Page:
Before making the request, ask yourself why this person would want to help you. The answers should be: because it will be easy, because you want to do what they do at some point in your career, because it allows them to do a generous thing and because whatever mutual connection you share is an important one (you went to the same school, you work in the same building, you were at the same conference, you both seem to enjoy doing inventory). The point is to give them a reason to help you.

"I tend to prioritize people in college who are trying to become their own entrepreneurs. It's a personal preference; these are people that inspire me," says Chantel Waterbury, founder and CEO of Chloe + Isabel, a New York-based jewelry company. "And if someone needs branding advice or design or product-development advice, I always take those calls, because I know it's an area in which I can add a lot of value."

What Brain-picking Means to the Mentor

The main force at work with brain-picking could be described as the ecstasy of consultancy--an unacknowledged but crucial factor in business. The one being consulted gets to yammer on in relatively simple terms about something involving their area of expertise. Which is easy and fun. (There is nothing more satisfying than being the smartest person in the room, especially if the room has only two people.) Says Waterbury: "There are people I reach out to who are extremely seasoned and working in their industry for 40, 50 years, and I feel sometimes like it's a one-way street, and I apologize, and they've said to me, 'I do this because it invigorates me.' I have to remind myself that they are in fact getting something from it, and I'm not just taking."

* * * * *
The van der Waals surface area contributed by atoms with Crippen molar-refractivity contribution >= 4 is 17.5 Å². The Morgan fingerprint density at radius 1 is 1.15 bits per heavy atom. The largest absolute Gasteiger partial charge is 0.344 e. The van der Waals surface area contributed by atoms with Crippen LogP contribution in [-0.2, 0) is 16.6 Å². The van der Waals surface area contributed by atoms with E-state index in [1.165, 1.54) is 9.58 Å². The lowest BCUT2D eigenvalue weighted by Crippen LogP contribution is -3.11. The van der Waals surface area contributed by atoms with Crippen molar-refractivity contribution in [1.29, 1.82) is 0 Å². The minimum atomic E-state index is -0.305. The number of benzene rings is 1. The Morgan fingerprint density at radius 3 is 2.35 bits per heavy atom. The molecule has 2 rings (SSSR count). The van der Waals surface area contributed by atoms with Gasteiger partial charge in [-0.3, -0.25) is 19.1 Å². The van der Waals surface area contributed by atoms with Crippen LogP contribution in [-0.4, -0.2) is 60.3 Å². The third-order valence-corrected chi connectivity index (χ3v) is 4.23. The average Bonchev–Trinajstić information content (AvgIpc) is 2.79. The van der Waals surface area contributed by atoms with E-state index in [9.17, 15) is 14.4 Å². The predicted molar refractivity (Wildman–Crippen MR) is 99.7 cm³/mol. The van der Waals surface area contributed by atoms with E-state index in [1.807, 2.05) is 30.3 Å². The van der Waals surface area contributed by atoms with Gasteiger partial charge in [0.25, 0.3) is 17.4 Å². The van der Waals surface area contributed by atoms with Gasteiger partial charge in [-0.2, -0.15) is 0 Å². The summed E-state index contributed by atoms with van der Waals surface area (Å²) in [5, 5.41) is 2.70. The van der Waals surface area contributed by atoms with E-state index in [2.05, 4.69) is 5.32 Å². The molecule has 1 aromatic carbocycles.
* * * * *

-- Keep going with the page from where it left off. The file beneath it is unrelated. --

How to Ask Questions

Questions should begin with phrases like:
Could you tell me about ...
How did you ...
When you were in my position ...

Questions should not begin with phrases like:
Can I have ...
Can you help me...
Will you excuse me while I tweet that I'm hanging out with you ...

Questions should never, under any circumstances, contain the following:
If you'll allow me to tell you the story of my career. It all started ...
What, you think you're better than me or something?
Now for the lightning round ...
Can I just have a damn job, dude?

The ecstasy of consultancy is really just a "social reward," as the psychologists put it. Social rewards are powerful things.

"We know that when you share your experience with someone else, then you activate the default network in the brain, which is associated with a sense of social connection, empathy and positive reward," says Anthony I. Jack, assistant professor of cognitive science, philosophy and psychology at Case Western Reserve University. When your brain is being picked, he adds, "this network comes up, and the analytic/critical thinking network gets suppressed, and you're engaged."

Brain-picking is a form of "inter-subjectivity," the shared exploration by two people of each other's experiential world. You're getting social capital, but you're sharing social capital, too.

The reason this kind of reward is so powerful--and the reason why brain-picking has become an important part of business--is that you're allowing another person to personally invest in your success, if only temporarily. This is an honor. And it's uniquely flattering. Requests for consultancy could be considered the most important measure of success. That's a powerful gift you're giving someone. Brain-picking is an even trade.

Ross McCammon is an articles editor at Esquire magazine. To learn more about Esquire and to subscribe, go to esquire.com.